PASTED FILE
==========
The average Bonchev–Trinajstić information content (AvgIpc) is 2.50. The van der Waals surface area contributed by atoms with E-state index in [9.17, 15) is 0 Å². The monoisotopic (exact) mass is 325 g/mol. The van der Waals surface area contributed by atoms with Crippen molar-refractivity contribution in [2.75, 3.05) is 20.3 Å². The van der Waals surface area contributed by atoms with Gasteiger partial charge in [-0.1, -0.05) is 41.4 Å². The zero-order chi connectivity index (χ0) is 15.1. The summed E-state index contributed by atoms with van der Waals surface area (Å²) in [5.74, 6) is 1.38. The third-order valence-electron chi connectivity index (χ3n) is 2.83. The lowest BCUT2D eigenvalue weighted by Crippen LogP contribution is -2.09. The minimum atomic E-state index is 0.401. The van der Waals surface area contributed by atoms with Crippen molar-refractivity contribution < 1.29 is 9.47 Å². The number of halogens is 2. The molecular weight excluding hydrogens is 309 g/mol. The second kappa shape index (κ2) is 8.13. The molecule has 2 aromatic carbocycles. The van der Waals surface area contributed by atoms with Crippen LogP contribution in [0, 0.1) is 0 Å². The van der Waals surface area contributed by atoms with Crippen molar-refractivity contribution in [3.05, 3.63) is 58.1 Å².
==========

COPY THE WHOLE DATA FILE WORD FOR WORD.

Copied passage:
The average Bonchev–Trinajstić information content (AvgIpc) is 2.50. The van der Waals surface area contributed by atoms with E-state index in [9.17, 15) is 0 Å². The monoisotopic (exact) mass is 325 g/mol. The van der Waals surface area contributed by atoms with Crippen molar-refractivity contribution in [2.75, 3.05) is 20.3 Å². The van der Waals surface area contributed by atoms with Gasteiger partial charge in [-0.1, -0.05) is 41.4 Å². The zero-order chi connectivity index (χ0) is 15.1. The summed E-state index contributed by atoms with van der Waals surface area (Å²) in [5.74, 6) is 1.38. The third-order valence-electron chi connectivity index (χ3n) is 2.83. The lowest BCUT2D eigenvalue weighted by Crippen LogP contribution is -2.09. The minimum atomic E-state index is 0.401. The van der Waals surface area contributed by atoms with Crippen molar-refractivity contribution < 1.29 is 9.47 Å². The number of halogens is 2. The molecular weight excluding hydrogens is 309 g/mol. The second kappa shape index (κ2) is 8.13. The molecule has 2 aromatic carbocycles. The van der Waals surface area contributed by atoms with Crippen LogP contribution in [0, 0.1) is 0 Å². The van der Waals surface area contributed by atoms with Crippen molar-refractivity contribution in [3.05, 3.63) is 58.1 Å².